Texas Real Estate Commission Consumer Protection Notice
Home » Blog » Interior Design » Cabin Fever

Cabin Fever

This article was written by Kathryn O’Shea-Evans and was featured in our October issue of Home By Design magazine. Photography by Avery Smith and Suzanna Scott. To visit the original Home By Design article and view more photos, click here.


When Daniel Epperson and his wife, Brit—the architects and designers behind California-based Studio PLOW—first saw this 1974 A-frame cabin, it wasn’t exactly earning an A. And yet they had hope. “We happened upon this modified A-frame right on Austin Creek that feeds into the Russian River, and kind of fell in love with it,” Epperson recalls of the Sonoma County, California location. “We saw the potential.” But it was decidedly down on its luck. “It was very much a river home—with all the charms of the architecture of the area, but hadn’t been touched since it was built. It was in good shape, but out of date.” Think faux-wood paneling, thick shag carpeting that “hadn’t been replaced in a really long time,” and a porous redwood structure that had soaked up the most unpleasant scents of a previous owner.

What a difference two visionaries working in tandem make. “We started working together on the project and it was an effort to maximize impact on a tight, limited budget,” says Epperson. “We really had to flex that muscle of creative solutions for unique problems.” One of their biggest impact decisions was a no-brainer: pulling out the aforementioned carpet of horrors. “And then we found a sealant we could seal the wood with,” he says. “It was this penetrative oil that we could lock in the smells with and then paint over it.”

The coats of fresh paint provided an efficient, cost-effective fix for the existing dark feel, now transformed into the successful short-term rental known as Caz Cabin. “The redwood itself made the space really dark, and being under the trees themselves, it’s kind of compounding,” he recalls. “We wanted to lighten up the space and bring the light that you get from the creek. So we made that decision to paint it mostly all white, and then it was more about stripping things back and trying to keep it minimal and quiet.” Occasional Instagrammable touches give the ’70s-era property a very “now” look, including the artful Flos light fixture in the kitchen. “Having some key moments that were really special, whether it’s a light fixture or fireplace—the kind of hearth of the home—really popped.” The cookspace was an Ikea hack: “We bought Ikea [cabinet] bodies and had custom fronts and side panels made. We did all the installation work ourselves.” One other pièce de résistance? The fireplace, including a show-stopping porcelain-tile wall they built behind the original wood-burning stove. “We wanted to maintain [the stove] because it’s kind of rad. It’s super cool.”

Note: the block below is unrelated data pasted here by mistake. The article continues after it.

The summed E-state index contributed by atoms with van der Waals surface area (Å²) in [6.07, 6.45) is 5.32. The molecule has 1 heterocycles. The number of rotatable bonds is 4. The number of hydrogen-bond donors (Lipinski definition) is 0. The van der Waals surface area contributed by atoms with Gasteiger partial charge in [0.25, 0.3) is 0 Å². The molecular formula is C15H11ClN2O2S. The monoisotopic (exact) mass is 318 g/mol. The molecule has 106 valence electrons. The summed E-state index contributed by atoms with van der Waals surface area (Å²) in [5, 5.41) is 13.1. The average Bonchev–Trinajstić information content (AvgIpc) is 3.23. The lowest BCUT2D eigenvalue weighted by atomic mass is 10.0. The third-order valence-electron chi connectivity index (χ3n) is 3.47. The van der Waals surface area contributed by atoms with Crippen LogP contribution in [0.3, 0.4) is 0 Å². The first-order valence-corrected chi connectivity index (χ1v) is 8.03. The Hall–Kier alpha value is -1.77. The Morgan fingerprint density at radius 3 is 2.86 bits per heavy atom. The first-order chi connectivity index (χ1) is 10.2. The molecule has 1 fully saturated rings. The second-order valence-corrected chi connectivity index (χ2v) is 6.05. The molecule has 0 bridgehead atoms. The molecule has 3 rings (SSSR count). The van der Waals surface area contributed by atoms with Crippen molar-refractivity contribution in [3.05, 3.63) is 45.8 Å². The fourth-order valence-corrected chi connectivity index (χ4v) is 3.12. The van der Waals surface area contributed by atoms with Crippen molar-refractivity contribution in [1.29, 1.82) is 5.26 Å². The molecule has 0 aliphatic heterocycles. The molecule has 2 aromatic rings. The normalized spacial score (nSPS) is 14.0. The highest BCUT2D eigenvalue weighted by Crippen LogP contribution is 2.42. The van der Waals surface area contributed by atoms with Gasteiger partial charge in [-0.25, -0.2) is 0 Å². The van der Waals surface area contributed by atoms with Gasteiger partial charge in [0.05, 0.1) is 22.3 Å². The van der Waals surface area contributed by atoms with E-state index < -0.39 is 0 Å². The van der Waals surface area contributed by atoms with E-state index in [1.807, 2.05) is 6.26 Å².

While the couple initially sought to use it as their primary weekend getaway, they toyed with it becoming a short-term rental—and it’s been a boon. “We try to provide a bit more than your standard Airbnb, where we create itineraries for guests depending on the weather and have cabin-specific cocktail recipes that we recommend,” he says. Locally sourced touches also help give guests a luxe, regional feel. “The ceramics we have for guests are by a local artisan, which we mention in the guidebook we send out. It’s important to us that the things that made it special for us were there for guests too.”

Indeed, it’s a short-term rental version of the golden rule: treat others as you’d wish to be treated. “We want to ensure those that stay with us have that same magical experience that we had when we fell in love with the place.” One wonderful thing about the locale is that it’s both riveting and restorative in all seasons. “It wasn’t dependent upon the weather, which was kind of amazing,” says Epperson. “Whether it was raining or whether it was 80 degrees outside, there was all these amazing things that you could do, from reading a book by the fireplace to getting out in the creek. There’s even a little swimming hole about fifty yards up from us that you can wade up to. We want to make sure anyone that stays there knows all about these little secrets.”

Here, three things to see in one of California’s most iconic getaways, all on the must-do lists of the Caz Cabin proprietors.

Armstrong Redwoods State Natural Reserve. Wander through a pristine grove of towering Sequoia trees . . . some of them up to 1,000 years old. (Go in the morning to catch them swaddled in moody fog, a frequent visitor in these temperate rainforests.)

Bodega Bay. Whale watchers flock here (or should we say swim here?) to spy migrating gray whales, who often pass through these waters January through May. Like the sequoia, they’re eye-poppingly large; an average sized gray whale can reach 90,000 pounds.

Williams Selyem Winery. A mainstay of oenophiles thanks to their perfect Pinot Noirs. Become a member to attend a private tasting in the aptly named Tasting Salon, or just pick up a bottle to tote home (the 2020 Central Coast Pinot Noir is one of the rare great things to come from the infamous year).